Another important observation emerged when Ohlstein and Spradling explored the function of the master cell regulatory protein Notch. They chose to investigate Notch because it was known to be involved in control of cell differentiation. By knocking out Notch activity in the ISCs, they found that the protein affected the cells' ability to make the correct mix of daughter cells. Furthermore, they found that Notch was also required for the continued differentiation of the daughter cells, a role that had not been identified previously in vertebrates.
Micchelli and Perrimon began their study by characterizing the cellular organization of the
gastrointestinal tract. This analysis revealed two general cell types in the gut: epithelial cells that lined the gut, which had large, oval nuclei; and a second class of cells lying in close apposition to the muscle surrounding the gut, whose nuclei were smaller. A series of cell proliferation assays revealed that only the cells with the small nuclei were undergoing cell division.
To further characterize the population of cells with small nuclei, the researchers initiated an expression screen to identify specific molecular markers. Identification of specific molecular markers for the small cells enabled the scientists to further subdivide this population on the basis of a distinct molecular signature. Cell lineage-tracing experiments next revealed that the differentiated cells of the gut are related by lineage and arise from a common stem cell progenitor.
Micchelli and Perrimon next explored the role of Notch signaling in the ISCs. Using a technique that allowed both spatial and temporal control of gene expression, they demonstrated that Notch is required specifically in stem cells to limit their proliferation. Interestingly, reduction of Notch in stem cells led to the generation of far more stem cells in the gut and the appearance of tumor-like masses, said Micchelli. Their experiments showed that active proliferation was the default state for the ISCs, which Notch could switch off.
The two research groups said that discovery of the ISCs make
a far more powerful animal model for basic studies of the machinery of stem cell biology. “The
stem cell system is much like the more complicated vertebrate system, but stripped down just to the essentials. So, it's much easier to work out the basic biology of what information one cell conveys to another,” Spradling said.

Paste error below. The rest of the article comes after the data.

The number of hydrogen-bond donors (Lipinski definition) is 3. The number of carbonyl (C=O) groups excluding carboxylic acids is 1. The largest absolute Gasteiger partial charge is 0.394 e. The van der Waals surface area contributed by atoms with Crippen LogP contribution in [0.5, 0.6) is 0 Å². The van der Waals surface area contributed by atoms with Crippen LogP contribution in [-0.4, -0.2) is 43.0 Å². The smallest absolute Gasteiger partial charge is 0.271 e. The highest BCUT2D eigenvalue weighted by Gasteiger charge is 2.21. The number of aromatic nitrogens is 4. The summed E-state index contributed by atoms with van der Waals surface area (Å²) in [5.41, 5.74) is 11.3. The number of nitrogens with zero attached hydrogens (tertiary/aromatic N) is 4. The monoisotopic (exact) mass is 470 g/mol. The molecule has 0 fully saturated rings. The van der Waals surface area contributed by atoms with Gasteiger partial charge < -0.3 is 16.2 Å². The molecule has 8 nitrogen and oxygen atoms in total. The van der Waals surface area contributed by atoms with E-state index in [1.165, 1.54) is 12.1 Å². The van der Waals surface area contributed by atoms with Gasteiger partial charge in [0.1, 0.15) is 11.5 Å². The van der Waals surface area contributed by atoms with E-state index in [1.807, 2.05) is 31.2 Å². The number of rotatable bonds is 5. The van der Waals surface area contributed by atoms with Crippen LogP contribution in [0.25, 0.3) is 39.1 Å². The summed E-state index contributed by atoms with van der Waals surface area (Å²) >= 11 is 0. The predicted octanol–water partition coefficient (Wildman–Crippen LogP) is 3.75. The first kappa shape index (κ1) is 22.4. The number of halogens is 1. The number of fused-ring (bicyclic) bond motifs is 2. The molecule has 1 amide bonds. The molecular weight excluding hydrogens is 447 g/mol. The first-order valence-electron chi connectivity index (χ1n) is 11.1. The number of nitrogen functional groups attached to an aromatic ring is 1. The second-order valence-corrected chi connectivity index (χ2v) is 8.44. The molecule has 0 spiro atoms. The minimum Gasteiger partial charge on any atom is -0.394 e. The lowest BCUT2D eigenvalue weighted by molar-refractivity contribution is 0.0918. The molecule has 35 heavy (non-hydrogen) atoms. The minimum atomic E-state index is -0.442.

Micchelli said that “gut stem cells have not been unambiguously identified in mammalian systems, so with the discovery of Drosophila ISCs, we have the first characterization of gut in a tractable molecular system.”
Both research groups emphasized that the discovery of
ISCs will have important implications for basic understanding of cancers, digestive disorders, and the action of parasites.
“There are a number of gastrointestinal diseases and cancers whose molecular basis is only poorly understood. The
system will enable us to rapidly identify the genes that normally regulate self renewal. Ultimately, we seek to shed light on gastrointestinal disease by understanding the consequences that mutant forms of these genes have on tissue homeostasis,” said Micchelli.
Spradling emphasized the importance of the new findings in understanding how parasites such as malaria trick their mosquito carrier, or vector, into passing them from the gut to the salivary gland, where the parasite is transmitted by biting a victim. “Knowing that there are stem cells that undergo constant turnover will be extremely valuable in understanding how parasites defeat the defenses of the vector gut and get into the body cavity, and then migrate to the salivary glands,” he said. “These findings give us new ideas and new tools to attack these questions.”
Spradling and Ohlstein are optimistic that studying intestinal stem cells will enable detailed understanding of the genetic aberrations in specific intestinal cells that can lead to tumors. “The relative simplicity of the
gut will make it easier to study these tumors as well as to screen for drugs that affect them,” added Ohlstein.